“The Atlanta Opera made sense to me,” he said. “I think I should be the Porgy since I’m from here.”
The three-act story follows the disabled Porgy through a series of trials as he toils to win the love of Bess, escape the tyranny of her boyfriend, stevedore Crown, and rise up from his subjugated place in life. Other residents of Catfish Row appear as vibrant characters, including Jake (Reginald Smith Jr.) and Clara (Jacqueline Echols), who are raising a newborn in the tenement, surrounded by murder and despair.
During Gershwin’s lifetime, he referred to his 1935 composition as a folk opera, a quintessential American work that aims to capture the music and way of life in the South during that time. It’s also possibly the first instance of an opera comprised predominately of black singers.
Many listeners who don’t know the opera will recognize its most famous songs. Everyone from Ella Fitzgerald to Janis Joplin to Al Green has covered the lazily lilting “Summertime,” adapting the lullaby from a downtrodden mother to her fussy baby to fit the zeitgeist.
There’s a chance that listeners only familiar with the Miles Davis and Billie Holiday interpretations of “Summertime” and the jazzier side of Gershwin might dismiss the work as a light jazz opera. But Ngqungwana points out that characters die on stage, songs are tinged with hopelessness, and residents of Charleston generally struggle to get ahead in life.
“Porgy is darker than happy,” Ngqungwana said. “It’s a very dark opera, but there’s beautiful music.”
The popular success of “Summertime” and other tunes belies a universal truth about the opera: The music is incredibly complex and very hard to sing.
“The ‘Porgy and Bess’ score is one of the most difficult scores ever written,” Robinson said. “It is as complicated as reading the hardest Puccini, Shostakovich or Rachmaninoff.” Ever-changing time signatures and meters, and the broad vocal range required for many of the songs, are just some of the opera’s tricky idiosyncrasies.
Ngqungwana, who is making his Atlanta Opera debut, sees the opera as a particularly robust vocal workout. Porgy is tasked with tunes like “The Buzzard Song” that sit in an elevated range of the voice.
“It’s as if Porgy was written for three different voice types,” he said. For this reason, “Porgy and Bess” is also malleable. Your bass can’t sing that high? Cut “Buzzard” from the production. Don’t have the money or the talent for a staged version? Symphonies around the world routinely present highlights of the score. On multiple occasions, Robinson and Ngqungwana have sung concertized versions of the opera. But both singers prefer staged performances.
The opera features paint-by-number stereotypes, a fact Robinson said has historically caused all-African American casts some hand-wringing moments. University of Michigan professor Naomi Andre wrote expressly of the minstrelsy of the opera in her 2018 book “Black Opera: History, Power, Engagement,” but also allowed that staging the show has created a platform to talk about racial issues.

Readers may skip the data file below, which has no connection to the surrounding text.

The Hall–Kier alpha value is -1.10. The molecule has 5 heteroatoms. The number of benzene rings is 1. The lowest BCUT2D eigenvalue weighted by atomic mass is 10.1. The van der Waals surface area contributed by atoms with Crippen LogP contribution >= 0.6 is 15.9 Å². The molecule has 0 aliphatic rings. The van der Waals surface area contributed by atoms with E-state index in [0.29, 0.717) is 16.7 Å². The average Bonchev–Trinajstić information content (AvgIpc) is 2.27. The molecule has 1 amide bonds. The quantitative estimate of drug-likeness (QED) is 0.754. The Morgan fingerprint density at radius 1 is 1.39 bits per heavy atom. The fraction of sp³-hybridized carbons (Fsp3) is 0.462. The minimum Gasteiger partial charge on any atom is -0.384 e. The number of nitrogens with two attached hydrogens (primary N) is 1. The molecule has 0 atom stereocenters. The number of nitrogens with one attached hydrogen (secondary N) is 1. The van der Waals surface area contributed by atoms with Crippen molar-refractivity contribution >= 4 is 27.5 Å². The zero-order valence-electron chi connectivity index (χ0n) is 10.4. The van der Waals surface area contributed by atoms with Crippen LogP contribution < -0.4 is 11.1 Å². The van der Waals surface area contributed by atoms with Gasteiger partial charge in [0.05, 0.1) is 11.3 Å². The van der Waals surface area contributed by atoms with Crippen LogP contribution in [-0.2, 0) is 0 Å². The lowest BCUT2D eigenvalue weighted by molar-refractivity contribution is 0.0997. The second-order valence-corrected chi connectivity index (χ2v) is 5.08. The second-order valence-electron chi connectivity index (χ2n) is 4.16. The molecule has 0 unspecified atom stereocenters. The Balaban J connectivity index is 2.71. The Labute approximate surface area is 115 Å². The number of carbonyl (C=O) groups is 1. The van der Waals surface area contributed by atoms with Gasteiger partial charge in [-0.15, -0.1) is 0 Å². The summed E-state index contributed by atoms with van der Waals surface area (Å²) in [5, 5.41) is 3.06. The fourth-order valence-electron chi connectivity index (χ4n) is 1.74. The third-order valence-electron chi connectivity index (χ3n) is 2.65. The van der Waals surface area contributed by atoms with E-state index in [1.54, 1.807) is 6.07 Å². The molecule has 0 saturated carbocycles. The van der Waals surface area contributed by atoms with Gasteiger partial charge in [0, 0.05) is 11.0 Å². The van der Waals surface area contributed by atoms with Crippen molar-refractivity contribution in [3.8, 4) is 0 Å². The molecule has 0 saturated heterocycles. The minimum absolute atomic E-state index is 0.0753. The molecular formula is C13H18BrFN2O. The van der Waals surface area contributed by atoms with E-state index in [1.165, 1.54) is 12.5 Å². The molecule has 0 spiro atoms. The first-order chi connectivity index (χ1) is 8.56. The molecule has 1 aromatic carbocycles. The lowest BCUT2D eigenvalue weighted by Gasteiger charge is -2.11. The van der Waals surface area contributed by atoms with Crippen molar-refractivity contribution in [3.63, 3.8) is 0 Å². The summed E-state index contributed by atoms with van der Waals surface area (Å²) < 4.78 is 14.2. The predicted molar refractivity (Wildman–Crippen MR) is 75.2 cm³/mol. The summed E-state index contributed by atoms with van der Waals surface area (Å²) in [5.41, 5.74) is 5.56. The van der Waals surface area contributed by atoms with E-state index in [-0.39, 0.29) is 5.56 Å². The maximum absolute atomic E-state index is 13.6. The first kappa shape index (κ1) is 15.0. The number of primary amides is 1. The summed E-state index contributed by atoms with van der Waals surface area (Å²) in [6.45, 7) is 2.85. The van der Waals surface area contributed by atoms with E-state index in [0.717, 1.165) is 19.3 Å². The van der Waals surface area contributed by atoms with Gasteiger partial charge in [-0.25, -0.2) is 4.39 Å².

“Every negative stereotype you could possibly think of for African Americans in the 1920s is illuminated,” Robinson said. “I struggle with that part of it because I think we have to start looking for opportunities to steer away from those stereotypes that have been put in front of us on stage for so long.”
Many of the Atlanta Opera cast have sung together. The two bass singers know each other well; they first met in 2013, when Robinson sang the lead role in Opera Philadelphia’s “Nabucco.” Robinson sang his first Porgy at the venerated La Scala in 2016 alongside Lewis, again his Bess. Smith and Ngqungwana had to join the current Atlanta Opera rehearsals a few days late after they finished a run of “Aida” together at the Houston Grand Opera.
Even with that experience, both Porgies consider themselves relative newcomers to the role. The Atlanta performances will be only Robinson’s second time doing a fully staged version. Ngqungwana premiered the role at Glimmerglass, later singing in the same production with the Grange Park Opera in England.
Preparing for such an opera requires intense preparation. The singers studied with operatic leads of yesteryear to get ready for their debut performances, journeying to Houston on off days to study with Donnie Ray Albert, who gave seminal performances of Porgy with the Houston Grand Opera in the 1970s. While Albert helped both men with the notes, everyone’s interpretation of the character varies widely.
“A lot of people like to play Porgy like a kick-puppy. I don’t play Porgy like a kick-puppy,” Robinson said. “I play Porgy like the strongman that everyone respects, and if pushed in the wrong direction, he will retaliate, and that’s what happens.”
The Atlanta Opera recently tapped Robinson as a member of its new Artistic Advisory Council. As one of four opera musicians in the group, Robinson will be looking for ways to bring opera newbies to the Cobb Energy Performing Arts Centre. The popularity of “Porgy and Bess” is certainly a draw, as is the ubiquity of the Gershwin tunes, but Robinson also thinks the mere fact that the cast is composed of African Americans and features a resident of the metro area will interest listeners.
“I can tell you now there will be people coming to Atlanta Opera that have never been because I’m on stage singing this role,” Robinson said. “There will also be people coming that have never been because ‘Porgy and Bess’ is a popular title. Combine the two, and I think it’ll make a big impact.”
'Porgy and Bess.' March 7-15. $45-$160. Cobb Energy Performing Arts Centre, 2800 Cobb Galleria Pkwy., Atlanta. 770-916-2800, www.atlantaopera.org.